The life on board Humanity 1 in pictures
Max Cavallari, Raphael Schumacher, Nicole Thyssen, Maria Giulia Trombini und Joshua Wedler have been part of the crew aboard Humanity 1 on recent operations in the central Mediterranean Sea. Their photos were taken between December 2022 and July 2023 and portray different angles and perspectives of a search and rescue mission.
A first glimpse
The Embarkation Area
The place where a rescue starts and ends can get very hectic.
When a boat in distress is spotted, crew members get ready for rescue in the embarkation area. They receive final information and instructions from the Search and Rescue coordinator, before casting off with the fast rescue boats (RHIBs), named Bravo and Tango, towards the distress case.
The RHIB crew then approaches the boat in distress, establishes contact with people and hands out life jackets, before taking survivors on board. Tango has a rescue capacity of 12 people, while Bravo can carry more than 20 people.
When the RHIB crews return, they do so with people who have just fled violence, torture and inhumane conditions in Libya and Tunisia, from where most of the boats depart. These people then embark onto Humanity 1 – often in an exhausted state, sometimes sick and dehydrated, but all of them with hope, dreams and the desire for a life in dignity.
All in one – The Aftdeck
The first hours on deck after a rescue are usually quiet. When survivors come on board, they are first registered and then are provided with dry clothes, a blanket and sanitary products. On board the vessel, resources are limited and every single activity is determined by the weather. Despite the conditions, the crew does their best to take good care of the survivors.
For women and children – the most vulnerable group among those rescued – there is a shelter area accessible from the aft deck only for them. Starting on the day after a rescue, the crew tries to establish a daily routine on board. The days on board always start with breakfast at 9am and a morning meeting afterwards, in which updates are shared and points which are important for the survivors can be raised. Two hot meals are provided at lunch and for dinner, served on the main deck.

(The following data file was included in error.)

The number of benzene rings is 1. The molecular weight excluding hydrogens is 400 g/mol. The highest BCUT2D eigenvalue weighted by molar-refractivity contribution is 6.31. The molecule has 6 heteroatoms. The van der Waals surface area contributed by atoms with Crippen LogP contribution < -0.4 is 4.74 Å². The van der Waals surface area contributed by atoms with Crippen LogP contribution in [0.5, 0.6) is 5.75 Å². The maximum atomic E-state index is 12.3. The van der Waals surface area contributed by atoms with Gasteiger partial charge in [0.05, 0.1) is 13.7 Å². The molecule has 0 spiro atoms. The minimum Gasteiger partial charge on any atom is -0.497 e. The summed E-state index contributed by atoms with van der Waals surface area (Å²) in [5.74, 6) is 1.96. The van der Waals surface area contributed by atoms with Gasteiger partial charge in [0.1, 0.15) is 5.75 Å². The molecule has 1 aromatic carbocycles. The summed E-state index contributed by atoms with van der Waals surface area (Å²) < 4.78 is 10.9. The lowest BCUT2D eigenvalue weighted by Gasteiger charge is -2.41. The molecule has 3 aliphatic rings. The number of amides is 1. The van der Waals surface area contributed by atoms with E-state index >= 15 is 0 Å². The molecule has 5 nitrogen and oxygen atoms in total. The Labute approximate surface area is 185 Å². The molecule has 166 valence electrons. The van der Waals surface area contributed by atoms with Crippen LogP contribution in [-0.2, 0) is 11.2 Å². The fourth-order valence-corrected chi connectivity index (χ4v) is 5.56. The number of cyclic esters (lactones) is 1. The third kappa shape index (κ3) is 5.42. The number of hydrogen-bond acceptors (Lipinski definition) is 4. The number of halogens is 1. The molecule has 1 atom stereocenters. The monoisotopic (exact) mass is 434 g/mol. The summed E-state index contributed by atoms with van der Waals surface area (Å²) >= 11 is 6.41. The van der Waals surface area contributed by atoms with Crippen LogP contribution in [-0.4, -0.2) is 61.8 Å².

On board Humanity 1, survivors and crew eat the same food in the same place. In the afternoon, free time activities are well attended. The aftdeck can be transformed into a barber shop, a sports area or a classroom for Italian lessons at the same time – and as the mission continues, it becomes a place of diverse human encounters.
Safe, for now – The Shelter
Warmed by heat lamps and surrounded by weather tarps, the shelter area on the boat deck is one of the main resting places for survivors on board Humanity 1. Right here, many feel safe for the first time in a while.
This shelter provides a degree of safety often not present in their home countries, where they flee war, poverty or persecution. Safer than Libya or Tunisia – transit countries, where they have spent the last weeks, months or years, being exposed to torture, (sexual) violence and racial discrimination. Safer than the unseaworthy boats in which they tried to escape the horror of their past, spending often several days on the open sea.
Despite all that, even right here in this shelter, these people are still in an emergency situation until they can disembark in a safe place on shore. On board, only basic needs can be fulfilled, and medical and psychological first aid provided. After the first rest, a moment of realization can set in with many of the survivors. Joy can give way to inner emptiness, caught between their often terrible past and the uncertain future in Europe. Also, in the shelter, people are sleeping on the floor, exposed to wind and whether.
Depending on the total number of rescued people, it can get very crowded on deck, which raises the risk for potential conflicts among the different groups of survivors. But, for the moment, they are safe.
The Lookout Station
When it first appears, the dark dot on the horizon could be anything.
Coming closer, you begin to see the outlines of a longish object in the water. Rubber boats mostly lie flat on the waterline, appear rigid and can quickly break apart in stormy conditions. Wooden boats move a lot in the waves, but they can easily capsize, especially when they are overcrowded and have a high centre of gravity. Metal boats lie flat in the water, and even the smallest waves can cause them to fill up with water and sink within minutes, killing dozens of people. When you spot heads sticking up above the edge of the boat, you know that you have to act fast.
Out of the 26 boats that were rescued by Humanity 1 so far, 10 were spotted by crew members with only binoculars or a search camera on board, with no distress alert received before. The remaining distress cases were reported via radio or via email, often by civil society organisations such as Sea Watch or Pilotes Volontaires, operating surveillance aircrafts. As a vessel in the vicinity of a boat in distress, by law, it is the duty of the captain to proceed towards the reported position and render assistance.
Unfortunately, Humanity 1 cannot always be the first on scene. In an incident in December 2022, a vessel of the so-called Libyan Coastguard proceeded towards a rubber boat in distress and violently forced the c. 50 people on board to embark their patrol boat – all in full view of Humanity 1. The refugees were beaten, robbed and threatened with machine guns before they were taken back to Libya. This so-called pull-back is a cruel and illegal action, violating maritime law, which clearly states that people in distress have to be rescued and brought to a safe place. Libya, a country ravaged by war with innocent people on the move held in detention camps, cannot be considered safe.